Jump to content

Institute of Contemporary History (Munich)

Coordinates: 48°09′25″N 11°32′36″E / 48.15694°N 11.54333°E / 48.15694; 11.54333
From Wikipedia, the free encyclopedia

The Institute of Contemporary History (Institut für Zeitgeschichte) in Munich was conceived in 1947 under the name Deutsches Institut für Geschichte der nationalsozialistischen Zeit ("German Institute of the History of the National Socialist Era"). Founded by the German government and the State of Bavaria at the suggestion of the Allied Forces, it was established in 1949 and renamed in 1952. Its purpose is the analysis of contemporary German history.



The institute is funded by the German government, and the German states of Bavaria, Baden-Württemberg, Brandenburg, Hesse, Lower Saxony, North Rhine-Westphalia and Saxony. The first director of the institute was Hans Rothfels, the second director was Martin Broszat. Representatives of the supporting states are also members of the institute's board.

The Dokumentationszentrum Obersalzberg

Since 1953, the institute has been publishing the journal Vierteljahrshefte für Zeitgeschichte [de] (Contemporary History Quarterly), which is regarded as one of the most important publications of German historical research. The institute has also published extensive editions of contemporary historical documents, such as The Foreign Policy Files of the Bundesrepublik Deutschland and Goebbels Diaries.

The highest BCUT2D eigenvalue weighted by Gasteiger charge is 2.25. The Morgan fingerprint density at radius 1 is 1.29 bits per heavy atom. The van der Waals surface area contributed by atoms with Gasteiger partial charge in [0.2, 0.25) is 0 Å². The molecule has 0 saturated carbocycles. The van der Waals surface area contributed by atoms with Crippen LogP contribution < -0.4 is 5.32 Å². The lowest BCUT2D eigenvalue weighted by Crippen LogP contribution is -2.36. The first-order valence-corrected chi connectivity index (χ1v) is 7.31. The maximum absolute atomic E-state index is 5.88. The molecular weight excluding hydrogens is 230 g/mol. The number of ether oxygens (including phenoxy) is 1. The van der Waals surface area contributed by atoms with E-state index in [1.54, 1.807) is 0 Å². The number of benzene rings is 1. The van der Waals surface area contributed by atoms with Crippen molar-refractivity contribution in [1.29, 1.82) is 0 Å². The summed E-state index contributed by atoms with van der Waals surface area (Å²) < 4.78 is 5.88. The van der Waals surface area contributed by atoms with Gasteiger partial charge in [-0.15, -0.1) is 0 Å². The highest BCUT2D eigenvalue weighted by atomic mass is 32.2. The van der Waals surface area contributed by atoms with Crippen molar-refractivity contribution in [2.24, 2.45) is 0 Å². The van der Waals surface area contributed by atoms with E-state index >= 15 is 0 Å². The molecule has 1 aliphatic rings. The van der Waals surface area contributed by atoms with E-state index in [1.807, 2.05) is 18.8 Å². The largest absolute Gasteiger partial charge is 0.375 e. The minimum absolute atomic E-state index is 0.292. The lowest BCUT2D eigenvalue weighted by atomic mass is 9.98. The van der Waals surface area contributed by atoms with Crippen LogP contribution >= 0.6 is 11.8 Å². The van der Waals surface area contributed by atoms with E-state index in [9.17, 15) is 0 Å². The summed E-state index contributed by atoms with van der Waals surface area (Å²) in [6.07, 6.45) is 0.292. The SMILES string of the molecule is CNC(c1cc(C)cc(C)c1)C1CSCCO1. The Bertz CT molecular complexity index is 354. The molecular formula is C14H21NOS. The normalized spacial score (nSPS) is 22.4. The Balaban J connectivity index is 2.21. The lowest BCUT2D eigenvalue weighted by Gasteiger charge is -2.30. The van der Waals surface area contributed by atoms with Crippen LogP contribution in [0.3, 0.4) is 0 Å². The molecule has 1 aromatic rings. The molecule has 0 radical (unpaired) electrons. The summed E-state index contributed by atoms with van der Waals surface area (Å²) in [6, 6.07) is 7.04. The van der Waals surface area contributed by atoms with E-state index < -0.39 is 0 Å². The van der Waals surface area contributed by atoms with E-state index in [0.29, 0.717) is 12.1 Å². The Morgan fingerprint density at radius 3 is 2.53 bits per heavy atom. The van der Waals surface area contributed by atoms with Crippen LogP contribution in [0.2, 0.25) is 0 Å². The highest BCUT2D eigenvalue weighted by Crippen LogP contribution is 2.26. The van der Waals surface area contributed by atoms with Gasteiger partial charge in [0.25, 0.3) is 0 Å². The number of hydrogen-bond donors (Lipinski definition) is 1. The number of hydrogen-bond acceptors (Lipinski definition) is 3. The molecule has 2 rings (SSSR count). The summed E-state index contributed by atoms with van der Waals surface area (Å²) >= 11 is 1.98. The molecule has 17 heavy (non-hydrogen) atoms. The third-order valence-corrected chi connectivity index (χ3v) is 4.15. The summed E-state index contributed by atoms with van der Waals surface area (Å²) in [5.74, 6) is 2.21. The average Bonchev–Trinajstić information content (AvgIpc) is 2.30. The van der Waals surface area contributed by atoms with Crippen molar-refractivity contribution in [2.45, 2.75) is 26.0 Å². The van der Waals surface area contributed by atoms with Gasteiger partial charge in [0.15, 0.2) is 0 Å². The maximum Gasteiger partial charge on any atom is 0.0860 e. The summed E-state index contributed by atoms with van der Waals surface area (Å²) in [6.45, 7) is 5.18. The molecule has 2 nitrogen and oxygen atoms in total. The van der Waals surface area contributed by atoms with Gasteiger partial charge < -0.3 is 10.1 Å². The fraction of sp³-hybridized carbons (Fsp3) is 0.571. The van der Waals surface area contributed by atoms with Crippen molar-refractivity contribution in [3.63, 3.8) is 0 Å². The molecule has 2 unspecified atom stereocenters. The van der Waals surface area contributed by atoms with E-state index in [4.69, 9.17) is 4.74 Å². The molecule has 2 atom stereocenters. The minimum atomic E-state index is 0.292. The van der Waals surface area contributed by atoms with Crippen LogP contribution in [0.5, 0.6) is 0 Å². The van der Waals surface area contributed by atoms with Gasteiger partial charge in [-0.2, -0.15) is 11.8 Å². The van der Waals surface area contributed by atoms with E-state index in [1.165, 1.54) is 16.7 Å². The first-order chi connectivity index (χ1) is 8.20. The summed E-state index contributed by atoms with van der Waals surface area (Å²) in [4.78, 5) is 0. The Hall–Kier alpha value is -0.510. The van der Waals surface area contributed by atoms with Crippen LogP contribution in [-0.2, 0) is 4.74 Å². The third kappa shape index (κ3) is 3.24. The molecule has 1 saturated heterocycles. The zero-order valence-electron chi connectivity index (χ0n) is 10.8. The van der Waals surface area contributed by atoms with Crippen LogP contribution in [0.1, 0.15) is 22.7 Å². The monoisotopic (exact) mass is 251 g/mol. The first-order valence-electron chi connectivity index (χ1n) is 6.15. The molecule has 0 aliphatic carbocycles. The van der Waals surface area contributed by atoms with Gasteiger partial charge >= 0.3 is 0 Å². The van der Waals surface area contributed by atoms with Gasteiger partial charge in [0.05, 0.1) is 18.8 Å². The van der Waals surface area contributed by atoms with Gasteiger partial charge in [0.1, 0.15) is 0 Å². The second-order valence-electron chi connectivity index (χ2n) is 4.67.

In 1994, the institute founded a branch in Potsdam, which has been based near the German Federal Archives since 1996. The focus of research at the Berlin branch of the institute is the history of the German Democratic Republic (GDR). The branch Abteilung des IfZ im Auswärtigen Amt (IfZ Department in the Foreign Office), founded in 1990 (first situated in Bonn; in Berlin, since 2000), publishes documents from the German Foreign Office.

In 1999, the institute conceived the Dokumentationszentrum Obersalzberg museum on the Obersalzberg near Berchtesgaden at the request of the Bavarian government. This exhibition documents the construction of the Obersalzberg into a showy residence for Adolf Hitler and the Nazi leadership circles. Visitors can tour the bunker complex. Access to the bunkers was closed for construction in September 2017 and remained closed in July 2018 "until further notice".[1][2]

See also



  1. ^ "Dokumentation Obersalzberg: News". www.obersalzberg.de.
  2. ^ "Dokumentation Obersalzberg: Home". www.obersalzberg.de.


  • Hellmuth Auerbach, "Die Gründung des Instituts für Zeitgeschichte", Vierteljahrshefte für Zeitgeschichte 18 (1970): 529–554.
  • John Gimbel, "The Origins of the "Institut fuer Zeitgeschichte." Scholarship, Politics and the American Occupation of Germany, 1945–1949," American Historical Review 70 (1965), 714-731.
  • Hermann Graml, Hans Woller, "Fuenfzig Jahre Vierteljahrshefte für Zeitgeschichte 1953-2003," Vierteljahrshefte fuer Zeitgeschichte 51 (2003), pp. 51–87.
  • Horst Möller, Udo Wengst (Eds.): 50 Jahre Institut für Zeitgeschichte. Eine Bilanz. München 1999, ISBN 3-486-56460-9

48°09′25″N 11°32′36″E / 48.15694°N 11.54333°E / 48.15694; 11.54333